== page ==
- COP26 aims to secure tougher measures to cut CO2 emissions
- Conference set to begin with afternoon speeches
- Weekend G20 summit failed to set positive tone for COP26
- Thunberg urges leaders: ‘Face up to climate emergency now’
GLASGOW, Nov 1 (Reuters) – World leaders began arriving on Monday at a U.N. conference critical to averting the most disastrous effects of climate change, their challenge made even more daunting by the failure of major industrial nations to agree ambitious new commitments.
The COP26 conference in the Scottish city of Glasgow opens a day after the G20 economies failed to commit to a 2050 target to halt net carbon emissions – a deadline widely cited as necessary to prevent the most extreme global warming.
Instead, their talks in Rome only recognised “the key relevance” of halting net emissions “by or around mid-century”, set no timetable for phasing out coal at home and watered down promises to cut emissions of methane, a greenhouse gas many times more powerful than carbon dioxide.
Swedish activist Greta Thunberg asked her millions of supporters to sign an open letter accusing leaders of betrayal.
“As citizens across the planet, we urge you to face up to the climate emergency,” she tweeted. “Not next year. Not next month. Now.”
Many of those leaders take to the stage in Glasgow on Monday to defend their records and in some cases make new pledges at the start of two weeks of negotiations that conference host Britain is billing as make-or-break.
“Humanity has long since run down the clock on climate change. It’s one minute to midnight and we need to act now,” British Prime Minister Boris Johnson will tell the opening ceremony, according to advance excerpts of his speech.
“If we don’t get serious about climate change today, it will be too late for our children to do so tomorrow.”
Discord among some of the world’s biggest emitters about how to cut back on coal, oil and gas, and help poorer countries to adapt to global warming, will not make the task easier.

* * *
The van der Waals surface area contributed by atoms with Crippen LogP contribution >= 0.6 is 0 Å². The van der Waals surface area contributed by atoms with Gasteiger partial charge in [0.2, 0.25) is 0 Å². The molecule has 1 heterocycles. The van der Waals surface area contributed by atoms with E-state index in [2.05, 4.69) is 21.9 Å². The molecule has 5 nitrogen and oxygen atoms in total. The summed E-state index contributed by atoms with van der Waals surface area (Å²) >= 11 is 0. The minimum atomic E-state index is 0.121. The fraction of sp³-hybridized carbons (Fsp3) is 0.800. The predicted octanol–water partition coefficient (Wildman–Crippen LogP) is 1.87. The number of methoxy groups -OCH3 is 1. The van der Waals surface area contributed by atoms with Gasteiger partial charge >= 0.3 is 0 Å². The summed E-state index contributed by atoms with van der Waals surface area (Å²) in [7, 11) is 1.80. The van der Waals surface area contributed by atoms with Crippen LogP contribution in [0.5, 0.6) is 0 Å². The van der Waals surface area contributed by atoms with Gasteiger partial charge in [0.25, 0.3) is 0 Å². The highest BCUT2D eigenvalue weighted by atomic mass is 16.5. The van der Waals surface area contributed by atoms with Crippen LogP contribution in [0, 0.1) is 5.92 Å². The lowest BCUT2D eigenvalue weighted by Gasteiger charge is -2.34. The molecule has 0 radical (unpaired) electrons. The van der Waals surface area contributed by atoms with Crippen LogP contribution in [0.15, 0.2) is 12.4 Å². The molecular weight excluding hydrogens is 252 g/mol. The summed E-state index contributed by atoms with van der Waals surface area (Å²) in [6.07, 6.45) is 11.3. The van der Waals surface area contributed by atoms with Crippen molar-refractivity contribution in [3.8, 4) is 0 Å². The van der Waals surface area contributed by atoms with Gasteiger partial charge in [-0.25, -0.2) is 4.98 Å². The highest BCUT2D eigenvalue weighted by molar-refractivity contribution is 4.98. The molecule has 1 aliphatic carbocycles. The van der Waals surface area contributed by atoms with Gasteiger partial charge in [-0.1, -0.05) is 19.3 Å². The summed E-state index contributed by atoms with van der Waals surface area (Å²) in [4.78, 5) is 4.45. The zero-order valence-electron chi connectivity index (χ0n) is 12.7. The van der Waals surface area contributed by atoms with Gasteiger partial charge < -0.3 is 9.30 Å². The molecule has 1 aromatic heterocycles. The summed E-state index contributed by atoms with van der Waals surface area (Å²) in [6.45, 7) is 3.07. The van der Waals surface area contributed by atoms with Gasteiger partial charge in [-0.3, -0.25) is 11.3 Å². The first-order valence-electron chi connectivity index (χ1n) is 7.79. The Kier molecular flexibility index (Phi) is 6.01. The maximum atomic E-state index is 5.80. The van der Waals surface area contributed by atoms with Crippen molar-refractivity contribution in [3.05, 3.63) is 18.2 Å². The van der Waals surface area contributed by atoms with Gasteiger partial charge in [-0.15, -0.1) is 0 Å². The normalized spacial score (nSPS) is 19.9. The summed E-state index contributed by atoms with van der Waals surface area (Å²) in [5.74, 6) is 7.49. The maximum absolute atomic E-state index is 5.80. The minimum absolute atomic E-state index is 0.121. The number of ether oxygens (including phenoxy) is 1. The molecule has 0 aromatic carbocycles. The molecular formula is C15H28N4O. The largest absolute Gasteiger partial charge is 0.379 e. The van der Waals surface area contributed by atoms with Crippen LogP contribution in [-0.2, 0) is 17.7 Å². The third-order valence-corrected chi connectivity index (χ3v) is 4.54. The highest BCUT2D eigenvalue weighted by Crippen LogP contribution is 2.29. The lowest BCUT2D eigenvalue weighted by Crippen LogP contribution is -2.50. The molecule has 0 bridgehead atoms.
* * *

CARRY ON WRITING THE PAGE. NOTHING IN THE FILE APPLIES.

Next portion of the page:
At the G20, U.S. President Joe Biden singled out China and Russia, neither of which is sending its leader to Glasgow, for not bringing proposals to the table.
U.S. National Security Adviser Jake Sullivan, on board Air Force One with Biden, said Glasgow could put pressure on those who had not yet stepped up, but that it would not end the global effort.
“It is also critical for us to recognise that the work is going to have to continue after everyone goes home,” he told reporters.
Chinese President Xi Jinping, whose country is by far the biggest emitter of greenhouse gases and ahead of the United States, will address the conference on Monday in a written statement, according to an official schedule.
President Vladimir Putin of Russia, one of the world’s top three oil producers along with the United States and Saudi Arabia, has dropped plans to participate in any talks live by video link, the Kremlin said. read more
Delayed by a year because of the COVID-19 pandemic, COP26 aims to keep alive a target of capping global warming at 1.5 degrees Celsius (2.7 Fahrenheit) above pre-industrial levels – a level scientists say would avoid its most destructive consequences.
To do that, it needs to secure more ambitious pledges to reduce emissions, lock in billions in climate-related financing for developing countries, and finish the rules for implementing the 2015 Paris Agreement, signed by nearly 200 countries.
Existing pledges to cut emissions would allow the planet’s average surface temperature to rise 2.7C this century, which the United Nations says would supercharge the destruction that climate change is already causing by intensifying storms, exposing more people to deadly heat and floods, raising sea levels and destroying natural habitats.
Developed countries confirmed last week that they would be three years late in meeting a promise made in 2009 to provide $100 billion a year in climate finance to developing countries by 2020. read more
“Africa is responsible for only 3% of global emissions, but Africans are suffering the most violent consequences of the climate crisis,” Ugandan activist Evelyn Acham told the Italian newspaper La Stampa.
“They are not responsible for the crisis, but they are still paying the price of colonialism, which exploited Africa’s wealth for centuries,” she said. “We have to share responsibilities fairly.”
Two days of speeches by world leaders starting Monday will be followed by technical negotiations. Any deal may not be struck until close to or even after the event’s Nov. 12 finish date.
Reporting by Elizabeth Piper and Jeff Mason; writing by Mark John and Kevin Liffey; editing by Barbara Lewis
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